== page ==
Nor'easter? Globe caves, follows the crowd

Winter Wanderland: Sunday’s snowstorm— which dumped more than one foot of snow in Boston— did not deter some from venturing onto the Neponset Greenway.  Photo by Chris LovettWinter Wanderland: Sunday’s snowstorm— which dumped more than one foot of snow in Boston— did not deter some from venturing onto the Neponset Greenway. Photo by Chris Lovett

It was with an edge of disappointment that some readers took in the first sentence of the top story on the front page of Monday’s Boston Globe: “A Christmas weekend nor’easter barreled into New England yesterday, paralyzing airports, roadways, and even train service as it buried southern New England under wind-driven snow and as flood waters lashed the coast.”

In using so prominently that apostrophic description of the weekend near-blizzard by veteran staff member Scott Allen, and then repeating it in a Page One headline the next day, the onetime paper of record in New England signaled that it has adopted a contraction that had been proscribed in editors’ desk memos going back generations.

Pronunciation that leaves out the “r” sound is the way linguistically stubborn New Englanders and Bostonians have spoken for centuries, as in “hahbis” for harbors, “bahjis” for barges, “cahs” for cars, “Dawchestah” for Dorchester, and “nawtheastahs” for northeasters. So why nor’easter with its pointedly accented “r”?

Gerald Warner Brace, the late professor, author, and embracer of New England culture and usages, once told a Globe reporter he had no doubt that the use of “nor’easter” is an attempt “by many an outsider to adopt Coastal speech as a way of being accepted and admired.” The result, he said, is that a person “finds himself talking like a stage Yankee from a 19th-century melodrama.”

There is evidence that the contraction usage is of fairly recent coinage locally. In a column item discussing the terms earlier in the decade, Globe language maven Jan Freeman noted that “from 1975 to 1980, journalists used the ‘nor’easter’ spelling only once in five mentions of such storms; in the past year [2003], more than 80 percent of northeasters were spelled nor’easter.” It’s a good bet that most of the other 20 percent were in the Globe, which has now apparently conceded the point to the outlanders.

As things go in the final days of 2010, this lapse of sensitivity to local vernacular by a once-pre-eminent local institution – or, as others, like Ms. Freeman, might have it, this reasonable bow to the everyday evolution of word usage, adaptation, and expansion – is surely of small moment, a nod of testament to the alluring culture of the day wherein much that was saluted in the past is the enemy of the new and now.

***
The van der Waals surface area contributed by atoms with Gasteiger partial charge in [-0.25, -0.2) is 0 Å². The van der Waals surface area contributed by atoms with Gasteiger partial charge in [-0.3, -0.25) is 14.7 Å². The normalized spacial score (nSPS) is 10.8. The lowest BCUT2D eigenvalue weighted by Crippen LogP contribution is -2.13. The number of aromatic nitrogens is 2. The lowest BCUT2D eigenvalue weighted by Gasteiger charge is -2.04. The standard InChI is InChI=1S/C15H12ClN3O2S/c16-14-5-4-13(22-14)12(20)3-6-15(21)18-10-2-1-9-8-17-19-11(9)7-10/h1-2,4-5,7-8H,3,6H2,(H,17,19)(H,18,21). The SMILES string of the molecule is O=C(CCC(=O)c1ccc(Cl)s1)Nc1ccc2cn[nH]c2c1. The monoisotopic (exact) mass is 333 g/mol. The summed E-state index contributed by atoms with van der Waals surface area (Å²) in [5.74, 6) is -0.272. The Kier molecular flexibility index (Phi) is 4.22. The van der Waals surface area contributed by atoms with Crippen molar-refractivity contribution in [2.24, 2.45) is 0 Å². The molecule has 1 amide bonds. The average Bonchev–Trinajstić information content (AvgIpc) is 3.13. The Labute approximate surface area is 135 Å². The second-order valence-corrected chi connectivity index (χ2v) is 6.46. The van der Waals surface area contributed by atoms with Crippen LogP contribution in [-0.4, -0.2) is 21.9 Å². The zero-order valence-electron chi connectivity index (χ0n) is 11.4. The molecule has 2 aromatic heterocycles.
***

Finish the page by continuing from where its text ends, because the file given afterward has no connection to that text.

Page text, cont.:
But to some subscribers, this concession by the Globe to a blown-in affectation that makes no sense given the much-remarked-upon and often-derided “Boston accent” says something sad about the paper they grew up with. Is “snowicane” next? Probably not; that was used in the 19th century.

Obituaries and the Globe
The notion of local being meaningful seems to be utterly contrary to the Globe’s current practice of giving regular daily presentations to its readers of long, drawn-out obituaries, with multiple pictures, of New York city characters, lowercase operatives from old Broadway and Hollywood productions, and the occasional outlier who played second-biller at the Grand Ole Opry. This, while the passings of locally prominent citizens who actually had an impact on the region where the Globe circulates (the late longtime Judges Paul Murphy and Robert Prince being two that come to mind, not to leave out the death last week of the Globe’s very own longtime legendary classified ad manager, Larry Healy, who, being dead just over a week, may still have a chance) are left to the six-point type acreage of family-paid death notices.

Yes, the paper’s Bryan Marquard and Gloria Negri and the occasional intern turn out well-drawn portraits of the regional deceased (though often many days, even weeks after the subject has died), and Pulitzer Prize-winner Mark Feeney’s prepared obituary file of large-bore names is a treasure trove of insight and appreciation. And, yes, in the past the paper wasted precious space by routinely turning out obituaries that said nothing beyond what was covered in death notices just for the sake of a headline. But who is on the lookout in the newsroom each day for meritorious and timely local obituaries of less-than-epic scale?

Maybe there’s a lack of institutional knowledge about the universe of such individuals. Or maybe it’s a matter of inattention or a lack of curiosity by gatekeepers at the incoming phone-call or Fax level. Or maybe it’s simply a case of diminished staffing at a diminished Globe. Or, lastly, maybe no one at the paper thinks this is an issue.

Funeral directors whom I know – the men and women whose advertising death notices, especially on Sundays, often fill, in a single edition, as many as 24 columns (four pages) that are augmented by a remarkably minimal editorial obituary output, given the numbers of notices – have mostly stopped alerting the Globe to the deaths of prominent citizens in their communities, as have regular readers. They say that on too many occasions the suggestions aren’t followed up, or that many of the obits that do run are published too late for local mourners to get to the wakes and the funerals.

Maybe another look at the historic value of regular and timely editorial citations in its pages of the deaths of the local well-known is in order as the 138-year-old Globe continues gingerly to confront its future.

Tom Mulvoy worked in the Globe newsroom from 1966 through the year 2000.